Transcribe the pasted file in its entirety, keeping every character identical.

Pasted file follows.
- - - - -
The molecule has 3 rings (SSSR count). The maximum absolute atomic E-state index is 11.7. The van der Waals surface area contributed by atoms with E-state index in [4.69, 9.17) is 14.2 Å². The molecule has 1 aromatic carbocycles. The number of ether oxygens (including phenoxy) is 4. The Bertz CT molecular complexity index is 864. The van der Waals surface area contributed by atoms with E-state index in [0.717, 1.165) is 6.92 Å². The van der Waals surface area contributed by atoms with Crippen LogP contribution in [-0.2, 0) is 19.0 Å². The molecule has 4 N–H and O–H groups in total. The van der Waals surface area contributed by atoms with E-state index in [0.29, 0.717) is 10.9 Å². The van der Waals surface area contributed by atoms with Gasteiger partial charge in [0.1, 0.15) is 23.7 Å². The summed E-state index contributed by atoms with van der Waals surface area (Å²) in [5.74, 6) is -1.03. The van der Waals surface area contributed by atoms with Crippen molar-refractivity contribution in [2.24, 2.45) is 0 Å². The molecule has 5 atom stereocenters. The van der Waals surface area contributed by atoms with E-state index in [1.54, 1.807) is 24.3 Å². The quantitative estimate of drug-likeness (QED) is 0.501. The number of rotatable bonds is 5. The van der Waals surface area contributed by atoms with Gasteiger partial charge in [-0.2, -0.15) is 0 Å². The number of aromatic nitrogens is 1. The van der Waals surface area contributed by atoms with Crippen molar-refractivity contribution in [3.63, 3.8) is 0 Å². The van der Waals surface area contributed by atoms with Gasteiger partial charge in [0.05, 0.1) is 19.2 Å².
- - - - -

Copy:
The molecule has 3 rings (SSSR count). The maximum absolute atomic E-state index is 11.7. The van der Waals surface area contributed by atoms with E-state index in [4.69, 9.17) is 14.2 Å². The molecule has 1 aromatic carbocycles. The number of ether oxygens (including phenoxy) is 4. The Bertz CT molecular complexity index is 864. The van der Waals surface area contributed by atoms with E-state index in [0.717, 1.165) is 6.92 Å². The van der Waals surface area contributed by atoms with Crippen LogP contribution in [-0.2, 0) is 19.0 Å². The molecule has 4 N–H and O–H groups in total. The van der Waals surface area contributed by atoms with E-state index in [0.29, 0.717) is 10.9 Å². The van der Waals surface area contributed by atoms with Gasteiger partial charge in [0.1, 0.15) is 23.7 Å². The summed E-state index contributed by atoms with van der Waals surface area (Å²) in [5.74, 6) is -1.03. The van der Waals surface area contributed by atoms with Crippen molar-refractivity contribution in [2.24, 2.45) is 0 Å². The molecule has 5 atom stereocenters. The van der Waals surface area contributed by atoms with E-state index in [1.54, 1.807) is 24.3 Å². The quantitative estimate of drug-likeness (QED) is 0.501. The number of rotatable bonds is 5. The van der Waals surface area contributed by atoms with Gasteiger partial charge in [-0.2, -0.15) is 0 Å². The number of aromatic nitrogens is 1. The van der Waals surface area contributed by atoms with Crippen molar-refractivity contribution in [3.63, 3.8) is 0 Å². The van der Waals surface area contributed by atoms with Gasteiger partial charge in [0.05, 0.1) is 19.2 Å².